Understanding the Relationship Between Human Civilization and Animal-Borne Diseases

Understanding the Relationship Between Human Civilization and Animal-Borne Diseases

Human civilization has come a long way, but it would not have been possible without the impact of farm animals. These animals have played a vital role in the development and sustenance of our societies. However, recent scientific discoveries show that the rise of animal-borne diseases coincided with the domestication and husbandry of livestock. In this article, we will explore the evidence that connects the emergence and spread of major human diseases to the interaction between humans and animals.

Thanks to advancements in ancient DNA analysis, researchers have been able to study the genomes of 1,313 ancient human remains from Eurasia. Led by geogeneticist Martin Sikora at the University of Copenhagen, an international team of experts identified various microbial genes within these DNA samples. Their findings shed light on a 12,500-year long timeline of disease emergence and spread.

The transition from nomadic hunter-gatherer societies to settled pastoral communities around 12,000 years ago brought about a significant increase in the risk of pathogens jumping from animals to humans. While many microbes that infect humans remained relatively consistent during this transition, zoonotic diseases – where pathogens spread between humans and animals – only became detectable around 6,500 years ago.

The discovery of the bacterium that causes the plague, Yersinia pestis, and the pathogen responsible for louse-borne relapsing fever (LBRF) coincided with the rise of agricultural societies. These zoonotic diseases were undetectable in human remains until approximately 6,000 years ago. As human communities grew denser and hygiene decreased, pests such as rodents, fleas, lice, and ticks proliferated, contributing to the spread of these diseases.

Zoonotic diseases have historically made up a significant portion of newly emerging infectious diseases, accounting for over 60 percent of cases today. However, these diseases were entirely new to human populations thousands of years ago. Pastoral communities in the Eurasian steppes, which were exposed to zoonotic pathogens earlier than others, may have had the advantage of developing some level of immunity and adjusting to these new pathogens.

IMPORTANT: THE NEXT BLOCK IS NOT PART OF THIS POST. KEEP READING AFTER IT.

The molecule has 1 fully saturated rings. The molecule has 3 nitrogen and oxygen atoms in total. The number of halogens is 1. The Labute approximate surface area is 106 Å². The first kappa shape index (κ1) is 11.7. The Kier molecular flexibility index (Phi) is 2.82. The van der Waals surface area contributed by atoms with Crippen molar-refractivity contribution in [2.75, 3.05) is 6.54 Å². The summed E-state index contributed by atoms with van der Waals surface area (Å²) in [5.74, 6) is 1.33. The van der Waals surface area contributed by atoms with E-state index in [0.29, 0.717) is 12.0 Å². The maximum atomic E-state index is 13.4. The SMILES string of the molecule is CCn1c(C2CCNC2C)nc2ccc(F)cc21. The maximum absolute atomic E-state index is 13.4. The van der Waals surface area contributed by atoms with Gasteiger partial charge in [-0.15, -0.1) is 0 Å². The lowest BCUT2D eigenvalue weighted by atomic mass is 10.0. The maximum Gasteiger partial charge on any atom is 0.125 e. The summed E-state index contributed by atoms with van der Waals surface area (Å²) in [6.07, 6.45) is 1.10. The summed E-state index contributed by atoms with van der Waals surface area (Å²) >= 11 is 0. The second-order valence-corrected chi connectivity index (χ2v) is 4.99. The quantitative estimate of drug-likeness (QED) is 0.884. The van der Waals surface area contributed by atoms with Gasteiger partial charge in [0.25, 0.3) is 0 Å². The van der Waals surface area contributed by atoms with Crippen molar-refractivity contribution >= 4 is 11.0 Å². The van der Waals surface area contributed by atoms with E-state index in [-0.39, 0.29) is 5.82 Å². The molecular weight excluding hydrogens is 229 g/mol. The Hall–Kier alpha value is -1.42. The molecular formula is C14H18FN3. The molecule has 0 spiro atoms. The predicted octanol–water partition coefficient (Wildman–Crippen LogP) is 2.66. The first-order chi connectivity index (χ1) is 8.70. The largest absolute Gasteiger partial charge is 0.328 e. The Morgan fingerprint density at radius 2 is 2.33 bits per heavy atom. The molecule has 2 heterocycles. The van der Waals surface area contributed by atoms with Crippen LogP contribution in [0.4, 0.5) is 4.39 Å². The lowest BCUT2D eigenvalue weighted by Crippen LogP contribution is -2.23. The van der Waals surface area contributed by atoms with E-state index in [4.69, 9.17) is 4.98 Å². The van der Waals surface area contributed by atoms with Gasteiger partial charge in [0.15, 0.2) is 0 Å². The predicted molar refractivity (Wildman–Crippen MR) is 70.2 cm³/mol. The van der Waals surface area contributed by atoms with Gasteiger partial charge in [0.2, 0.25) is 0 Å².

Around 5,000 years ago, there was a notable increase in the detection rates of zoonotic microbial DNA in human remains throughout Eurasia. This suggests that Steppe pastoralist populations, who migrated to new regions with their agricultural knowledge, also brought their zoonotic diseases along. These migrations potentially facilitated the genetic upheaval in Europe as epidemic waves of zoonotic diseases swept through the continent.

As human communities became denser, zoonotic pathogens had the opportunity to cause endemic outbreaks that eventually turned into epidemics. The bacterium responsible for the plague, which can live in horses, cattle, and sheep, caused its first epidemic in the Roman Empire around 540 CE. Genomic analysis reveals that Yersinia pestis was present at lower levels from 5,700 years ago to about 2,700 years ago. By medieval times, the plague had become a devastating mass killer.

Louse-borne relapsing fever (LBRF) peaked around 2,000 years ago when the plague was less active. Researchers suspect that crowding, poor hygiene, war, forced migrations, poverty, and famine all contributed to the spread of LBRF during this period. These factors created conditions that favored the transmission of the disease.

The relationship between human civilization and animal-borne diseases is a complex one. As humans domesticated and lived in closer proximity to livestock, the risk of zoonotic disease transmission increased. The advent of agriculture allowed for denser populations, which further facilitated the spread of these diseases. Understanding this historical context helps shed light on the challenges faced by early societies and the impact of these diseases on human populations. By studying ancient DNA, researchers continue to uncover valuable insights into the origins and spread of diseases throughout history.

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